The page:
Since the very inception of cinema there’s been the getaway vehicle. Over the years this has taken various forms, including horses, cars, boats and spaceships, to name but a few. They’re usually used to aid a swift exit from impending peril; well you would, wouldn’t you.
The premise of escaping from a tyrannical regime by means of air balloon then, possibly pushes the boundaries of plausibility by an aeronautical mile or two. Or it would, if it didn’t happen to be spectacularly true.
It’s the late seventies, in a quaint little East German town, where the Strelzyk family live. Despite living in a communist state, they appear to be accepting the current state of affairs. But that’s just the facade they want you to believe.
The reality is, they yearn for more freedom and are desperate to escape the oppressive way they live.
So they cook up an unbelievable plan: to escape East Germany into the skies, not only by air balloon, but by one of their own making. They nearly pull it off, but with only metres to go to the boarder, their balloon falls to earth.
Amazingly they don’t get caught in the process, and manage to return home to continue the charade of the happy family. Little do they realise however, that the secret police are aware of the escape, and are far from happy about it; if they had managed to get away, it would have made a laughing stock of them all. This is why they are keen to track them down, and bring them to justice, before they try and escape again. Not that they would be stupid enough to try the same method, would they?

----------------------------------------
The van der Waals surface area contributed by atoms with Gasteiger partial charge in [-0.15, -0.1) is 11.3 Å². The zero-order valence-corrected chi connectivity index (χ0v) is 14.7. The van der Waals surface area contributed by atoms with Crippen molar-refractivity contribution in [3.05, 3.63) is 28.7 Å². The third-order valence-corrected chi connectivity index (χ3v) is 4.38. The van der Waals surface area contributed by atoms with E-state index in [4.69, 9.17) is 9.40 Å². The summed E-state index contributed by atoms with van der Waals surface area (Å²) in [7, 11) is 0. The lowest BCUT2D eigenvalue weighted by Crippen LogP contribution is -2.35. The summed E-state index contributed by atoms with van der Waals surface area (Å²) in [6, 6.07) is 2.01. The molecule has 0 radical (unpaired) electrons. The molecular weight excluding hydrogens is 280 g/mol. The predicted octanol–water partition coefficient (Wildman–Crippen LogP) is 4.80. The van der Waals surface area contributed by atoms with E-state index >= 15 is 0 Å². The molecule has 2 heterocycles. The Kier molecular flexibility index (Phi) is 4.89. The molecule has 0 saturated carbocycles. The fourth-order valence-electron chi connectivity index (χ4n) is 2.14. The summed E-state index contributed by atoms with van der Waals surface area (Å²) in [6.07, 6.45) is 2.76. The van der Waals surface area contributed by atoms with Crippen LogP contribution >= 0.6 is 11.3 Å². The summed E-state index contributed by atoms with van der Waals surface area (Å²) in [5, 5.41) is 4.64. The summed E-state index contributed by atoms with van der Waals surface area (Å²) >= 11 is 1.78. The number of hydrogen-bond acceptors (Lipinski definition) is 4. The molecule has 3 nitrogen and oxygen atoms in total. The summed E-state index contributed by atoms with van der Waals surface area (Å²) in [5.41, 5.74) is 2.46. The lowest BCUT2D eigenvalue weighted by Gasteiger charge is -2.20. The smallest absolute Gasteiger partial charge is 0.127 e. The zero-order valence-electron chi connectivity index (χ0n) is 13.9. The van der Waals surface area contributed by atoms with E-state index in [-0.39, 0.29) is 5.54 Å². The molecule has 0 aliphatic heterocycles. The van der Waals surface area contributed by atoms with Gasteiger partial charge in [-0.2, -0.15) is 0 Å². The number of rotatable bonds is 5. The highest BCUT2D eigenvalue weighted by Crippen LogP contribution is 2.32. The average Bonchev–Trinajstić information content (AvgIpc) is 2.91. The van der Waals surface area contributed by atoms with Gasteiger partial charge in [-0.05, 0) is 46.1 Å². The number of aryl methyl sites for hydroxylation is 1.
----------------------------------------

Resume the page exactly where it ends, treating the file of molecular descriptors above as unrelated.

There’s a delightful, old school charm to Michael Bully Herbig’s feature. Without ever being severely threatening, he manages to produce a remarkably tense and gripping film. There’s no heavy-handed violence, or dark forces overtures, and yet he delivers a real sense of a tangible threat to the family.
Part of the trick is his intense opening to the film; within minutes the family are up in the air fleeing, which although exciting, feels rather premature. But no, he manages to sustain the thrills throughout including a further flying finale.
It would all be rather absurd if it wasn’t for the fact ,drifting in your mind all the way through, that it was all based on a true story.
Herbig essentially offers up a slice of pure cinema in its classic form. It’s powered by real-life events, without ever having to resort to any real trickery, making it hugely entertaining and utterly absorbing.
In short, Balloon is a truly uplifting experience, making it an all-round great escape.